Multiple Articles - Ohio Legislature Begins Committee Consideration of LI Secrecy Bill

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Steve Hall

Nov 13, 2014, 12:23:59 PM11/13/14

This e-mail contains news articles from:

                Columbus Dispatch - Bill would hide name of Ohio’s execution drugmaker

                Dix News Service - Hearings begin on Ohio measure to keep names of execution drug providers secret

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Thursday November 13, 2014 - 5:32 AM


Bill would hide name of Ohio’s execution drugmaker

By Alan Johnson | The Columbus Dispatch


High-stakes legislation aimed at preventing public disclosure of the source of drugs used in Ohio executions ran into opposition minutes after it was formally unveiled yesterday.


House Bill 663 would protect the identity of individuals and entities that manufacture, compound or supply drugs used for lethal injections. It also would provide anonymity for any physician who participates in the process, as well as members of the prison execution team.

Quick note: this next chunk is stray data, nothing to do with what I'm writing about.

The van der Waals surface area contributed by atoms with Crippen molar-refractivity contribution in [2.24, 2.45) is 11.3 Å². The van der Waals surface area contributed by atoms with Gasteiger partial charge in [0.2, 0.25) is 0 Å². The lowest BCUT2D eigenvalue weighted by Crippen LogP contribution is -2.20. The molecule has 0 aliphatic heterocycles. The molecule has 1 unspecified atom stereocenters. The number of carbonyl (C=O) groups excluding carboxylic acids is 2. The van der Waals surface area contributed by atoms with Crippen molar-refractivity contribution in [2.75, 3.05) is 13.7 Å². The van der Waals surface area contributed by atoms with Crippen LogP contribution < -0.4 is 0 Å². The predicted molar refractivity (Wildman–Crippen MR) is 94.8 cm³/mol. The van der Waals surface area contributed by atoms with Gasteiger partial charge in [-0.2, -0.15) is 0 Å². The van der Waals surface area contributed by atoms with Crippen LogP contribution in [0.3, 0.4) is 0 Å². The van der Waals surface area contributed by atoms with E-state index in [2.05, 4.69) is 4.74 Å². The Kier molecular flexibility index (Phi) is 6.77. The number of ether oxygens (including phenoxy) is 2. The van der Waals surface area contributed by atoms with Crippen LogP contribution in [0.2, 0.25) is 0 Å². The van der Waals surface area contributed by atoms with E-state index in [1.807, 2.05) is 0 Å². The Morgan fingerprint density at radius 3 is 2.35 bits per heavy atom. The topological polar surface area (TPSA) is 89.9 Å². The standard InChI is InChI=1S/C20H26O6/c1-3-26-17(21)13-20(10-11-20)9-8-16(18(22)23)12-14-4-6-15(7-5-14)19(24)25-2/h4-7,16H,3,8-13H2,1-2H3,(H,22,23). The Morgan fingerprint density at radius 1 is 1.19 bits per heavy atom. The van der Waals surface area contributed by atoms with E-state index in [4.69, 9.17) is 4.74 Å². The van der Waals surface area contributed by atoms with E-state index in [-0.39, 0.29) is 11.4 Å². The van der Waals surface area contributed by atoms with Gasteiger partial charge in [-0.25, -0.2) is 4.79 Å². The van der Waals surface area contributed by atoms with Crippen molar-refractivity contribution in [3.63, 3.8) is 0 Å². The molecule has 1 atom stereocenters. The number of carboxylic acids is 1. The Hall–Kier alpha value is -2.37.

Introduced on Monday by Republican Reps. Jim Buchy of Greenville and Matt Huffman of Lima, the bill was promptly assigned to a House committee and had its first hearing yesterday.


The sponsors said executions in Ohio will be unable to proceed next year unless the General Assembly passes the bill before the end of the current session, on Dec. 31.


“Ohio and most other states have exhausted their options” in obtaining execution drugs from manufacturers, most of them in Europe, Buchy told the House Policy and Legislative Oversight Committee.


He said the bill would require that information about drugs used in executions be “confidential, privileged and not subject to subpoena, discovery and public-records law.”


That would provide anonymity for small “compounding pharmacies” that make drug combinations specifically for customer requests. Some of the pharmacies are in Franklin County.


Rep. Mike Curtin, D-Marble Cliff, a member of the committee, questioned the consequences of making secret the state’s power of “life and death,” a process he said has been public since Ohio conducted executions by hanging.


“Why should we be rushing in lame-duck session to pull the shroud of secrecy over this issue?” Curtin said.


State policy has always been that executions should be conducted with “as much transparency and public oversight as possible,” he said.